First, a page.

UW-Stout is committed to equity, diversity and inclusion and supports opportunities for the learning and growth of students, faculty, staff and community members.
With EDI in mind, UW-Stout has created the Race, Racism and Anti-racism Library Guide, a free digital resource offered through the University Library.
The guide is a starting point, offering tools to help people study and understand race, racism and the journey that is anti-racism, and to challenge themselves and the systems that need change.
It includes items from the University Library catalog and links to outside resources. Community members are welcome to apply for a library card and request materials to check out.
A free community resource
The guide is a collaborative effort of faculty and staff who recognize the realities of systemic racism in the United States.
Led by Associate Dean of Students for Equity, Diversity and Inclusion Dominique Vargas, campus partners reflected on historic and current events and compiled a list of recommended resources as a place to start exploring race, racism and anti-racism.
“The university is committed to equity, diversity and inclusion, and we need to have a variety of resources to educate ourselves as we do this work,” Vargas said. “This guide is one tiny part of our commitment to EDI. It does not solve our problems, but it does give each of us a place to start.
“It is our responsibility to teach ourselves the truth of the world so we can do better. And once we learn the truth, decide what we are going to do to help dismantle the systems of oppression our country has built,” she said.
Guide topics range from microaggressions to systemic racism and injustice, the origins of race, intersectionality, examining slavery, the case for reparations, white privilege, allyship and more.
The guide includes nonfiction and fiction books, including print, ebooks and audio books. Titles and authors may also be found in Search@UW. A starting list of fictional authors includes Sandra Cisneros, Louise Erdrich, Zora Neale Hurston and Toni Morrison.
Included are dozens of documentaries, movies and TV series, such as “LA 92,” “Selma” and “Dear White People”; and YouTube videos, TED talks and podcasts, including “What Kind of Asian are You?,” Chimamanda Ngozi Adiche’s “The Danger of a Single Story” and NPR’s “Code Switch,” discussing race and social change.
Further materials include resources to talk to children about race and racism and how to begin to build a more equitable world. The library's Educational Materials Center has a growing collection of children's books and bilingual storybooks. The EMC is located on the library's second floor.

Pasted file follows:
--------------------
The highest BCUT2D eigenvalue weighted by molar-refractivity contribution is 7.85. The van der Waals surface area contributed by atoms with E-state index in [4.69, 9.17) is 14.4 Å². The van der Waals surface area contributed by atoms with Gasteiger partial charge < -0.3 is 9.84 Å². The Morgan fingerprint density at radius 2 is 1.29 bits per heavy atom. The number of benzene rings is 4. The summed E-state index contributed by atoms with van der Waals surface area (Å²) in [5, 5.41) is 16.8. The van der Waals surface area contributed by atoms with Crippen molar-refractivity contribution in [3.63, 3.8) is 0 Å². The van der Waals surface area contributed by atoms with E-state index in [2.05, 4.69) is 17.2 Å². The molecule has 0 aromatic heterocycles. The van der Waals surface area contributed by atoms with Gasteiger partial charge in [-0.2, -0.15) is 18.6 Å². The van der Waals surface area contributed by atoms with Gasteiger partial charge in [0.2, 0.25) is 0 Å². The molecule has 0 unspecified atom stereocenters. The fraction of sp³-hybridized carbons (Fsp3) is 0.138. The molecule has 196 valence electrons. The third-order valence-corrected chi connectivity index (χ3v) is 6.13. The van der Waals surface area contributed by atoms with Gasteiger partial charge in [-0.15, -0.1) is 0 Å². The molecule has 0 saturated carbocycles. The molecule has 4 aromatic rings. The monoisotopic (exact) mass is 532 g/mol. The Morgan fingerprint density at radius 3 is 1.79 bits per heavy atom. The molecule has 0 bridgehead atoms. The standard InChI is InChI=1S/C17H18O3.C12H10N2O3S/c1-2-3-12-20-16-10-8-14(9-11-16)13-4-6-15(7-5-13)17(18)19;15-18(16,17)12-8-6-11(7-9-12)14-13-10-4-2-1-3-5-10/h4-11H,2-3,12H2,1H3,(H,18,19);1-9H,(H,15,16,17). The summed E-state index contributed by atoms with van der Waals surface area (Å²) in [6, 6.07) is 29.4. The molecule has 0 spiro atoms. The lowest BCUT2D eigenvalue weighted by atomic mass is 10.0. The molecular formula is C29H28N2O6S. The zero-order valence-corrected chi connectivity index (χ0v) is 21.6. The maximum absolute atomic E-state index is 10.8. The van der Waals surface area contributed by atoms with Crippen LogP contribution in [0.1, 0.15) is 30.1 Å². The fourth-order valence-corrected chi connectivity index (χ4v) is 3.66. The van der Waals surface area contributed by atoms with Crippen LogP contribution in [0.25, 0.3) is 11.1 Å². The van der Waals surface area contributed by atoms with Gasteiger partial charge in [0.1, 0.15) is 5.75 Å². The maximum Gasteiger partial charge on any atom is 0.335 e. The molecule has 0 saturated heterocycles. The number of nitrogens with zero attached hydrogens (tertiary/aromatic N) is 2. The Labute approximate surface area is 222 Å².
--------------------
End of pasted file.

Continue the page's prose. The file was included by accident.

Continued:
Vargas’ personal recommendations to start are “Seeing White (Scene on Radio),” season two, “How to be an Anti-racist” by Ibram X. Kendi and “Caste: The Origins of Our Discontents” by Isabel Wilkerson.
“This guide is imperfect and incomplete. It will continue to grow; resources will continue to be added as we continue to evolve as a country and as a university. It will forever be a work in progress,” Vargas said. “I encourage everyone to please share resources with us so we can make these guides better and more inclusive.”
Recommendations are encouraged and suggestions may be sent to firstname.lastname@example.org.
A collaborative effort
Vargas has been working in higher education since 2009. She came to UW-Stout in 2019, working with Student Support Services and the McNair Scholars Program.
“These programs gave me the opportunity to work closely with our most underserved population; students who are low income or first-generation, students who have a disability, students who are Black, Latinx, Asian and Native American,” Vargas said.
“The more I worked with students, the more I saw inequities, and I decided it was time for me to learn about the realities of history and of the present. One of the ways I started to do that was beginning self-education.”
Vargas’ main partners in developing the guide were:
- Kate Roberts Edenborg, associate professor of journalism and mass communication
- Rickie Ann Legleitner, Inclusive Excellence Action Plan coordinator
- Leni Marshall, Intercultural Development ambassador
- Sylvia Tiala, Nakatani Teaching and Learning Center director
Legleitner looks forward to finding new resources and recognizing new areas for learning and growth. “This guide effectively aligns with UW-Stout's vision to create lifelong learners, ethical leaders and responsible citizens,” she said. “These concepts are crucial to our self-development in a dynamic world.”
Marshall is often asked for lists of resources. “Especially recently, many people understand the importance of lifelong learning when doing anti-racism work. I really appreciate being able to recommend this site. Being able to share such a terrific and organized guide makes me Stout Proud,” she said.
Campus departments that contributed suggestions and helped with the review were Multicultural Student Services, Student Support Services, McNair Scholars, Disability Services, the Qube and the Involvement Center.
Library staff Kate Kramschuster, Corey Mitchell, Dawn Pamperin and Ann Vogl were also integral in making the guide happen, Vargas said.
“The library provides access to so many of these resources, and as they get added to the collection we can continue to add to the guide. And we are always looking for groups to collaborate with so that the collection is useful and vibrant,” said Vogl, systems librarian.
UW-Stout plans to develop two more EDI guides this year focusing on LGBTQIA+ history and present; and disability and ableism.
UW-Stout Diversity Week starts Monday, Feb. 22, and continues through Friday, Feb. 26. It is sponsored by Stout Student Association’s Equity, Diversity and Inclusion Council.